- From Thunderbirds, Thunderbird 5, the manned observation satellite from which poor, neglected John Tracy monitored the world's radio airwaves for distress calls, used reel-to-reel memory exclusively.
- In fact, the entire premise of the programme would be completely undermined by digital technology.
- In Lost, the computer room in the first hatch (Desmond's, the Swan, 2nd season) has 'em. Whether or not the inclusion is realistic, it's good for maintaining that Forbidding Doomsday Computer vibe. The overall effect of pairing this visual with the song "Make Your Own Kind of Music" is positively surreal (especially compared to the outdoors setting that formerly predominated).
- It's established later in the series that the installation and computer were set up in the late 70s and then mostly isolated from the outside world, so the tape drives (and monochromatic text-prompt computer interface) are completely era-appropriate.
- In the Gerry and Sylvia Anderson series UFO a montage of flashing lights, spinning tape drives, blocky letters on coloured monitors, swaying female buttocks, and rows of large luminous buttons accompany every Red Alert.
- Averted in A For Andromeda (written by astronomer Fred Hoyle who used computers in his work). The protagonist has to destroy all the components of the Master Computer to be sure it won't be rebuilt.
- The memory banks from the videogame Evil Genius are big mainframes with a nine-track tape drive, which makes sense since the game is a 1960's Diabolical Mastermind simulator.
- Also somewhat justified in that those items are pure memory banks, and the actual computing is done with a separate item looking more like a large desk (think N.A.S.A. computers in Apollo 13)
- Surprisingly, most videogames - even current ones - where you get to see large, room-sized server farms (or mainframes, or whatever) seem to have at least one instance of a spinning tape animated texture slapped on a large block of metal.
- It's justified in Team Fortress 2 as well, since it takes place in the actual 1960s. Granted, this world has been shown to have more advanced science than its period (or our own, or the laws of physics), but nothing that would have been out of place in a sci-fi flick of the period, which still probably would have featured tape drives.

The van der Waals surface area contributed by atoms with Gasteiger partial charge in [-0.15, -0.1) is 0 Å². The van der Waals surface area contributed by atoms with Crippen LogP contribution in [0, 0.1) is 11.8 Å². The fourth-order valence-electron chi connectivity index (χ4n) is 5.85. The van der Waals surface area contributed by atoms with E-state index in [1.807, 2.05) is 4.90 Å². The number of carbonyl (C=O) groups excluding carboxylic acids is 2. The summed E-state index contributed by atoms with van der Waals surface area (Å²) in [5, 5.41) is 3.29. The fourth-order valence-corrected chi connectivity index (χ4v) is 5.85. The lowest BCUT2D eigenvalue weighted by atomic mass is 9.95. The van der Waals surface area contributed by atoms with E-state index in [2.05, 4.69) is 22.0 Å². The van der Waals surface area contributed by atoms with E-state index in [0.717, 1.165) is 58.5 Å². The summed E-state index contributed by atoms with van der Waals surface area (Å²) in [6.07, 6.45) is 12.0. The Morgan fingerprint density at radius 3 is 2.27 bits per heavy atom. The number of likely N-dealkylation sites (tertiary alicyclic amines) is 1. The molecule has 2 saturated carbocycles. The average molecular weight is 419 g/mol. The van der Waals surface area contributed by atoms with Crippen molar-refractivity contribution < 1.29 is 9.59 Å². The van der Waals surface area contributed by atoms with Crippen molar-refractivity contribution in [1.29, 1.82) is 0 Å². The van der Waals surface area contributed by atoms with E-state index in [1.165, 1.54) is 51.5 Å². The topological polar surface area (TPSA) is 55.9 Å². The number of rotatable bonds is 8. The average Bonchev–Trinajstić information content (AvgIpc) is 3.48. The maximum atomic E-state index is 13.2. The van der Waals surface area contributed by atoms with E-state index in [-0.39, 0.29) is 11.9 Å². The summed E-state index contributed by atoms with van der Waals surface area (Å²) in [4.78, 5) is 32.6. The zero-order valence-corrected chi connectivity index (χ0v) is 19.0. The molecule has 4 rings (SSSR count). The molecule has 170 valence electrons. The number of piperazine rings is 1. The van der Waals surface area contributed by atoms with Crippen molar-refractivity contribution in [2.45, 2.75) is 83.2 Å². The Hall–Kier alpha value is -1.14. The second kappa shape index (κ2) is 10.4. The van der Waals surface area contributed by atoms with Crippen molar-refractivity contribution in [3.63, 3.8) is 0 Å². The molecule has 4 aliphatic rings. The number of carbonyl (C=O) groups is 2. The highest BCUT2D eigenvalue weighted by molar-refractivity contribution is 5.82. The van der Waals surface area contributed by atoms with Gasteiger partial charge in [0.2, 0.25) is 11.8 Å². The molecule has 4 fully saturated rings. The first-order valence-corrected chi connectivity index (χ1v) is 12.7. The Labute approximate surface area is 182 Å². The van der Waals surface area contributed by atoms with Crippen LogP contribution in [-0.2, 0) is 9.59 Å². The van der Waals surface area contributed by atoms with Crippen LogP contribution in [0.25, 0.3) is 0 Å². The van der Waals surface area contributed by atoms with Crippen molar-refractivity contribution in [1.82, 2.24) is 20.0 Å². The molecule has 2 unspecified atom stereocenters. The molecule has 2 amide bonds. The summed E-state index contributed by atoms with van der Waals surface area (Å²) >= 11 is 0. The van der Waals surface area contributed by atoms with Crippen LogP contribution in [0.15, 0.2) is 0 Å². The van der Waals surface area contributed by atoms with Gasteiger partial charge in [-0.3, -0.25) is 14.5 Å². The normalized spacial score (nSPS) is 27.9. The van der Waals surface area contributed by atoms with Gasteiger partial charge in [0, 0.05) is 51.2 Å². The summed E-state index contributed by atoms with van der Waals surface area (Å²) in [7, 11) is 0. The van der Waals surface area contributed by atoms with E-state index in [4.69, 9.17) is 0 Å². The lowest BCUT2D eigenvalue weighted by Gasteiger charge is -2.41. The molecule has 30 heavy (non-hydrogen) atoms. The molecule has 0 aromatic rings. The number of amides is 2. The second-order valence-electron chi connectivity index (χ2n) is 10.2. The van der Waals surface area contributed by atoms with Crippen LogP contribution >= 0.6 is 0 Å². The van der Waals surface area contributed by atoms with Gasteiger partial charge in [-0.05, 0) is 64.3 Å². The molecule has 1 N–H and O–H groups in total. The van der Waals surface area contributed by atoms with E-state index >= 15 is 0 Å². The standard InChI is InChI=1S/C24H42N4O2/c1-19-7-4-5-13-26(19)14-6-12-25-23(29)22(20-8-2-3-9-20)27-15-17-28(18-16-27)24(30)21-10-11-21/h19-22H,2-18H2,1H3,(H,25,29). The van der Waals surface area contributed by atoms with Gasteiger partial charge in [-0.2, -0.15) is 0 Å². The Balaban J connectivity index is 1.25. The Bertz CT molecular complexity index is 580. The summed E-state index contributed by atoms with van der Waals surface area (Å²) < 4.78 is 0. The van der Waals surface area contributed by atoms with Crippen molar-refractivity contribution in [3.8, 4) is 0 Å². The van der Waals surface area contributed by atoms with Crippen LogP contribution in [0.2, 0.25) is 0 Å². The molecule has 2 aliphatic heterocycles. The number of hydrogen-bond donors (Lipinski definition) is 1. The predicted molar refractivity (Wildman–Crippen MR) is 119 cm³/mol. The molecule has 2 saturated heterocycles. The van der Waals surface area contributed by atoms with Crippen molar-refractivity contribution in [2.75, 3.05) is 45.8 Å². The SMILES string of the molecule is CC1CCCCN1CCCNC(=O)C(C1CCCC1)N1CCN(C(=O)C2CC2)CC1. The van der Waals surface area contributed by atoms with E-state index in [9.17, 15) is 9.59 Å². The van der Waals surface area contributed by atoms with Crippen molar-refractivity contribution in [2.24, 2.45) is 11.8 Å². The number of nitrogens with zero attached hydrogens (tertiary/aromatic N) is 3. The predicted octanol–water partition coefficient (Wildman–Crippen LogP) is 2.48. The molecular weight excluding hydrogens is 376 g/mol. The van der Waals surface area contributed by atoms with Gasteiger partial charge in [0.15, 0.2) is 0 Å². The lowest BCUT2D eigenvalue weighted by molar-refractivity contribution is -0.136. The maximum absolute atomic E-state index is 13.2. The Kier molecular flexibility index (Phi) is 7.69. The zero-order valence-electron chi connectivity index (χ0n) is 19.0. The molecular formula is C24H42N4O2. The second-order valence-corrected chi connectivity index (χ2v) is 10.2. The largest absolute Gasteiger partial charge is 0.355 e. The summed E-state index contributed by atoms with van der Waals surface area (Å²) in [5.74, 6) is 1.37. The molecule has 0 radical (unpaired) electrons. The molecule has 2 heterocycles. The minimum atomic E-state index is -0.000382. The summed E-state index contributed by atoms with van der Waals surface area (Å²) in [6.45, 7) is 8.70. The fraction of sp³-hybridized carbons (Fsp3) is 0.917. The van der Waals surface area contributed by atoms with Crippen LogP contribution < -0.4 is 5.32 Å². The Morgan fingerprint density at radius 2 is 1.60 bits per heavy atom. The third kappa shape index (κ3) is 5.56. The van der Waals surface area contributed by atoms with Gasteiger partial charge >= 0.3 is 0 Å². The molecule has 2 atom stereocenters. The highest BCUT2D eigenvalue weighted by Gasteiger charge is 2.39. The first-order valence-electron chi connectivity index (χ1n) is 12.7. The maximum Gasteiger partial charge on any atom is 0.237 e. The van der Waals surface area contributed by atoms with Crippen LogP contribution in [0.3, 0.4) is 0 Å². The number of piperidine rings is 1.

- The computers in Fallout are often found with tape drives. In Fallout 2, these are described as being very modern real-to-reel devices. Justified, given the slightly twisted alternate history the games exist in (e.g. the transistor was never invented in the Falloutverse).
- The Black Mesa facility in Half-Life apparently still uses these in some areas. Seeing as many areas are converted Cold War-era missile silos and bunkers, it's possible some of the outdated equipment hasn't been replaced.
- Lampshaded in Freeman's Mind when Gordon enters an old but still in-use reactor test site. Despite being under attack from an Eldritch Abomination, it is the sight of a tapedrive that sends him to a raging rant.
- Played with in Megas XLR in the episode "Viva Las Megas", which features R.E.C.R, a giant military robot built in the 60's. It has a tape reel and a "massive" 56 kilobyte processor.
- In The Venture Brothers, The computer system that stores The minds of the Venture brothers is apparently run on tape.
- In another episode, malevolent supercomputer M.U.T.H.eR. is on a reel-to-reel mainframe. Lampshaded when M.U.T.H.eR. tries to launch a nuclear missile; while everyone is panicking, Pete White mentions that a computer that runs on such an ancient mainframe (and uses a dial-up modem) can't act very quickly.
- In one of the numerous Sponge Bob Square Pants TV specials, the Atlanteans have a giant machine which can shrink people down to the size of viruses, and everyone's data gets stored on a magnetic tape drive.
- A first season episode of the Super Friends featured the G.E.E.C., a computer that could replace all the world's laborers. It filled many rooms, and sported several reel-to-reel tape drives.